St. Mary’s College of Maryland has only locked in about two-thirds of the students it needs for a full freshman class next school year, a shortfall that could cost the public liberal arts school $3.5 million in lost tuition.
Though the school’s admissions department is trying to fill about 150 vacant spots, the president warned faculty and staff to prepare for budget cuts.
“All of the numbers on this campus are small numbers, so this has a large impact,” said President Joseph R. Urgo, who since becoming president in 2010 has revamped the school’s admissions department. He recently replaced a longtime dean, adopted a generic application form and changed how the school doles out financial aid.
Urgo and other administrators at the southern Maryland college said they are still trying to figure out what happened.
College admissions present a complex numbers game. Schools generally aim to increase their application numbers each year so they have a wide, rich pool — and so they can reject a greater number and become more selective. With students now applying to record numbers of colleges, it can be difficult to determine how many students who are accepted will actually enroll. Accepting too many students can lead to overcrowding in dorms and classrooms. And schools don’t want to accept students who aren’t fully qualified.
St. Mary’s saw a 14 percent spike in the number of applications for next school year, likely because it began accepting the Common App, a generic application approved by hundreds of schools. St. Mary’s accepted a “tremendous” group of students with high academic credentials, Urgo said, and also met goals for increasing racial diversity and the number of first-generation college students.
But not nearly enough of those who were accepted decided to enroll.
St. Mary’s had hoped to recruit 470 freshmen for this fall, an increase from its usual class size of about 450. So far, about 360have committed to attending, though that number likely will shrink over the summer, Urgo said. St. Mary’s has received 32 applications since the deadline, and school officials are waiting to hear back from 25 students on the wait list.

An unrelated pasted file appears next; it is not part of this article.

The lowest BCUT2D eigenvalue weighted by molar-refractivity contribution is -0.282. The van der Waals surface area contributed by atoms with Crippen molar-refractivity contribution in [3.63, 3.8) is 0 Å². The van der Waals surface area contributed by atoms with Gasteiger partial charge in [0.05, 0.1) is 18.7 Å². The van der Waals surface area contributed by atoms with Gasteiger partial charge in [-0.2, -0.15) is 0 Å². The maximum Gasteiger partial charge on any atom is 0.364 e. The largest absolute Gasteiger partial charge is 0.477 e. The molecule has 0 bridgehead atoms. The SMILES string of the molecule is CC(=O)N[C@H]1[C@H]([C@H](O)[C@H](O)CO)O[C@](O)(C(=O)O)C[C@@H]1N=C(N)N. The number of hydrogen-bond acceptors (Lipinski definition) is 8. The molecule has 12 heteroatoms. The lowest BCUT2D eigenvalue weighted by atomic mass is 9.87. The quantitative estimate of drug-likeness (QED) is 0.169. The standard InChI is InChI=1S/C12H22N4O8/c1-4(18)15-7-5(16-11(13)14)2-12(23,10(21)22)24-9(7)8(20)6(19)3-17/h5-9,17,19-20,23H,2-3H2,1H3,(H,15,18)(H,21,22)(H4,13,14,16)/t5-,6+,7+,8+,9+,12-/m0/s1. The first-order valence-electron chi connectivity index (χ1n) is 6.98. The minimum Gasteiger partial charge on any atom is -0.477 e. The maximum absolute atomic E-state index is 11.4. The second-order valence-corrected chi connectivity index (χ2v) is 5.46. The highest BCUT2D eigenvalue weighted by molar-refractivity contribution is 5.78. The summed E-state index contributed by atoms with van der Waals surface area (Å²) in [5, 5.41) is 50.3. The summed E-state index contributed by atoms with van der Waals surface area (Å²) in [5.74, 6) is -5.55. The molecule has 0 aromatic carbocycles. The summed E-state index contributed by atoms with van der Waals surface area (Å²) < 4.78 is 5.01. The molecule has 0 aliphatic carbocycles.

School administrators have estimated the student shortage to be a $3.5 million hit, about 5 percent of the school’s budget. Urgo said administrators have yet to determine what will be cut, but “we’re trying our best so that no one loses their job.”
He said that open positions likely won’t be filled, and the school will look for efficiencies that don’t affect the quality of academic instruction.
Charles “Chip” Jackson, the school’s new vice president for business and finance, downplayed the impact. “It’s only 5 percent of the budget,” he said.
But news of the shortfall shocked many students who were still on campus last week. Dozens attended a Friday afternoon trustees meeting, filling the room and watching through open windows after receiving an unauthorized all-campus e-mail from then-
student trustee Alex Walls.
“The administration has announced that they are looking into a wide variety of programmatic and personnel reductions,” Walls wrote. “Translation, services could end and staff will be fired.”
The admissions office hopes to fill those open spaces with late applicants, those who change their mind, and transfer students. The main message on the school’s Web site on Monday proclaimed: “Applications are still being accepted — apply today!”
Urgo urged, like a salesman: “It’s open season on second thoughts. . . . We have seats open for the fall. It’s a great education.”
Patricia Goldsmith, St. Mary’s vice president and dean of admissions and financial aid, noted that other liberal arts schools are seeing similar problems, though not to the same extent. “We are hoping to close the gap, but it’s slow,” Goldsmith said.
This isn’t the first year that St. Mary’s has had difficulty filling its freshman class, Urgo said. A majority of students who decide not to enroll usually do so for financial reasons and opt for one of the state’s less-expensive public schools. St. Mary’s is also seeing increased competition from private liberal arts schools that are able to discount their tuition. St. Mary’s in-state tuition and fees were about $14,775 this school year.
“Our price, while it looks really good compared to privates, is a lot more than the publics,” Urgo said. “Is this the perfect land to be in? Or is this no-man’s land?”
St. Mary’s trustees voted to freeze tuition this year after a burst of new state funding.